The picture below is a graph of a student’s last 35 problems on adding/subtracting negative numbers.  You’ll find the number of problems completed at the bottom the bars.  The red bars indicate a wrong answer was inputted first, but eventually the student arrived at the correct answer.  You’ll also see that the student’s longest streak correct was 11.  This particular student has been struggling adding and subtracting negative numbers for quite a while, but has just recently shown some progress.  We’ve exhausted ourselves on learning strategies.  We’ve talked about spending money, owing money, number lines, football plays, temperature, etc.  The student has struggled to find a solution that works consistently enough to stick.  However, it appears the student is finally getting it.  This particular student has learned a lot about persistence in problem solving.  The student has sought out the answer him/herself and used multiple resources along the way.  Consider what this student learned throughout this journey, in addition to learning how to correctly add and subtract negative numbers.  All because she was allowed to fail.

 

Filed under Derek oldfield failure math khan academy classroom resourceful

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Khan Academy: TEACH Documentary

See Khan Academy Idaho teacher, Shelby Harris, in TEACH Documentary CBS Tomorrow 9/6 at 8pm ET/PT 

Khan Academy will respond to questions LIVE during the show at: www.khanacademy.org/r/teachmovie

khanacademy:

One of our dedicated pilot teachers, Shelby Harris, will be sharing her journey of implementing Khan Academy in her classroom with the rest of the nation in a documentary airing this Friday.  This documentary is the latest project of Davis Guggenheim (An Inconvenient Truth, Waiting for Superman), and follows the experiences of four exceptional public school teachers throughout a school year.  The 2 hour special is called TEACH, and it will air on CBS at 8pm ET/PT.


Shelby Harris is a 7th grade teacher in Idaho who started using Khan Academy with her students this past February.  Like many classrooms in America, Shelby’s students spanned the spectrum when it came to understanding math.  While some students were comfortable with linear equations, others were still struggling with basic multiplication.

Shelby learned how to use Khan Academy as a powerful tool to differentiate, and her classroom went through a palpable transformation in just 3 months.  Students who used to fear math gained enough confidence to start peer tutoring others.  Students who usually avoided math like the plague were suddenly in deep zones of concentration.  Shelby also went through a transformation of her own—she became comfortable with a new way of teaching that required using data to coach students and small groups on their personal goals.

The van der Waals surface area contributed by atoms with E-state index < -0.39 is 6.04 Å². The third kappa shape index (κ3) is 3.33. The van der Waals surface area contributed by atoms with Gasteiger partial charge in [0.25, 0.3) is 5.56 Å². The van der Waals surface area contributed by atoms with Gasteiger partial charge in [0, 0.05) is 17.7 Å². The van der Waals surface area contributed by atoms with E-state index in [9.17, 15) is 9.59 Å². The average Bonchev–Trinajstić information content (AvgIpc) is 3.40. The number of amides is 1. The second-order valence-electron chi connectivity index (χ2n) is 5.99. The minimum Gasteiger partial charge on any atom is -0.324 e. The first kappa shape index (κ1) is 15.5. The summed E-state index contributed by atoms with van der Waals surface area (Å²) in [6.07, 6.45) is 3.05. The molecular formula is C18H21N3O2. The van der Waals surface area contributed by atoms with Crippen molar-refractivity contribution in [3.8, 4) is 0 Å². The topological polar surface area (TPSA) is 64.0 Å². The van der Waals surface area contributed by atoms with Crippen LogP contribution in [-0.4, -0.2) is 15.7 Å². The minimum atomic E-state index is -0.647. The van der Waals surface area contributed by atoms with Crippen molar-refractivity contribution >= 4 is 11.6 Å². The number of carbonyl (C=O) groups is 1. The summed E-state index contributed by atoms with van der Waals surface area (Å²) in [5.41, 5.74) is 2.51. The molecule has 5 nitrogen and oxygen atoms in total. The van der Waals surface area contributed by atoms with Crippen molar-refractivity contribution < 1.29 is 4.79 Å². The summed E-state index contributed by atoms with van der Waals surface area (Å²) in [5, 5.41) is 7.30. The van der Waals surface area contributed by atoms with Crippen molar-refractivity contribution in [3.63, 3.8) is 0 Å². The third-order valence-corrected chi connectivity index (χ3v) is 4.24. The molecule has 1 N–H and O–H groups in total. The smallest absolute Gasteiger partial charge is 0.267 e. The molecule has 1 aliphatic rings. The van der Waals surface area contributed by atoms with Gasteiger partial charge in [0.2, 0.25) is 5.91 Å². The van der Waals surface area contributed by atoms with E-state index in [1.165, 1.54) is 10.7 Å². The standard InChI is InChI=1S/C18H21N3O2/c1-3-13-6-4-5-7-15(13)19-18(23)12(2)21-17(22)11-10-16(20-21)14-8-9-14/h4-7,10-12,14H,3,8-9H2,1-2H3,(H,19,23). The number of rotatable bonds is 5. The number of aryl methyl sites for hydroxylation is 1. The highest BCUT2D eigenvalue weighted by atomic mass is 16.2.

But this didn’t happen overnight.  It took time for Shelby to become comfortable with a classroom that didn’t start with a lecture every day.  And as with learning any new tool, Shelby had to go through some frustrating moments.  Shelby and many other teachers around the world have had to experience this learning curve, but in the end, they report that the grit pays off.

Shelby has already started a new school year in which Khan Academy is an integral component of her classroom.  Her class is one of many that will be using Khan Academy in Idaho.  Thanks to the efforts of the J.A. & Kathryn Albertson Foundation, over 200 teachers in Idaho will be receiving technology and support to use Khan Academy with their students.  

The teachers who use Khan Academy in their classrooms are a constant inspiration for us.  We encourage you to watch Shelby’s journey on TEACH this Friday, and stay tuned for a firsthand account of her experience.

Additional resources:

See Shelby’s classroom 

For more information about TEACH, click here: 
http://www.takepart.com/teach

For more information about the Khan Academy in Idaho project, click here:www.khanidaho.org

For more resources about using Khan Academy in the classroom, click here:www.khanacademy.org/coach-res

Filed under TEACH documentary classroom shelby khan academy davis guggenheim waiting for superman an inconvenient truth idaho